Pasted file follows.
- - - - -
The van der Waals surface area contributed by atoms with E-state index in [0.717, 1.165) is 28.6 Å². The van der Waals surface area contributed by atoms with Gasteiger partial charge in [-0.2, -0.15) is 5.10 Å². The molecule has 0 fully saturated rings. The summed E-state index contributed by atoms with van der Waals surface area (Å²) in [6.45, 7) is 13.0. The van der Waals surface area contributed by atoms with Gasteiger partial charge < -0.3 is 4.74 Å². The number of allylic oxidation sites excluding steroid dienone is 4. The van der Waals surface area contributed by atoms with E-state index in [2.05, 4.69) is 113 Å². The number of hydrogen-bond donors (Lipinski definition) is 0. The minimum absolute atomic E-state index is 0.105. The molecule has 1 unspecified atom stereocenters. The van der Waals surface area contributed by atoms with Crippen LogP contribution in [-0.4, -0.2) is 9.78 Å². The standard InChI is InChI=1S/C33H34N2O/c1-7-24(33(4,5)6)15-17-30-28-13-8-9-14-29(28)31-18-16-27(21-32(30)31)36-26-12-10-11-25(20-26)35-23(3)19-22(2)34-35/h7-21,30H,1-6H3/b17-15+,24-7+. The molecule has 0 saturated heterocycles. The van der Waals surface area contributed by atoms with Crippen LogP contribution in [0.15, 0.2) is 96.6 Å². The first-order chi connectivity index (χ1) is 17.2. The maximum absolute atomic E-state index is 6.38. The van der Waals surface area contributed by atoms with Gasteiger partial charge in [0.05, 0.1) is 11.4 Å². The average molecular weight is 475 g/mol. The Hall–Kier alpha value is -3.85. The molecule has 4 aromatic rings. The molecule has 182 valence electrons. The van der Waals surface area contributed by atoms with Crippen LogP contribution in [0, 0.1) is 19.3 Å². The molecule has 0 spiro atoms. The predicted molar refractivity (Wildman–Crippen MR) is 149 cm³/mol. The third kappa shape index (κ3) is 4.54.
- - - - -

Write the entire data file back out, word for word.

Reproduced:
The van der Waals surface area contributed by atoms with E-state index in [0.717, 1.165) is 28.6 Å². The van der Waals surface area contributed by atoms with Gasteiger partial charge in [-0.2, -0.15) is 5.10 Å². The molecule has 0 fully saturated rings. The summed E-state index contributed by atoms with van der Waals surface area (Å²) in [6.45, 7) is 13.0. The van der Waals surface area contributed by atoms with Gasteiger partial charge < -0.3 is 4.74 Å². The number of allylic oxidation sites excluding steroid dienone is 4. The van der Waals surface area contributed by atoms with E-state index in [2.05, 4.69) is 113 Å². The number of hydrogen-bond donors (Lipinski definition) is 0. The minimum absolute atomic E-state index is 0.105. The molecule has 1 unspecified atom stereocenters. The van der Waals surface area contributed by atoms with Crippen LogP contribution in [-0.4, -0.2) is 9.78 Å². The standard InChI is InChI=1S/C33H34N2O/c1-7-24(33(4,5)6)15-17-30-28-13-8-9-14-29(28)31-18-16-27(21-32(30)31)36-26-12-10-11-25(20-26)35-23(3)19-22(2)34-35/h7-21,30H,1-6H3/b17-15+,24-7+. The molecule has 0 saturated heterocycles. The van der Waals surface area contributed by atoms with Crippen LogP contribution in [0.15, 0.2) is 96.6 Å². The first-order chi connectivity index (χ1) is 17.2. The maximum absolute atomic E-state index is 6.38. The van der Waals surface area contributed by atoms with Gasteiger partial charge in [0.05, 0.1) is 11.4 Å². The average molecular weight is 475 g/mol. The Hall–Kier alpha value is -3.85. The molecule has 4 aromatic rings. The molecule has 182 valence electrons. The van der Waals surface area contributed by atoms with Crippen LogP contribution in [0, 0.1) is 19.3 Å². The molecule has 0 spiro atoms. The predicted molar refractivity (Wildman–Crippen MR) is 149 cm³/mol. The third kappa shape index (κ3) is 4.54.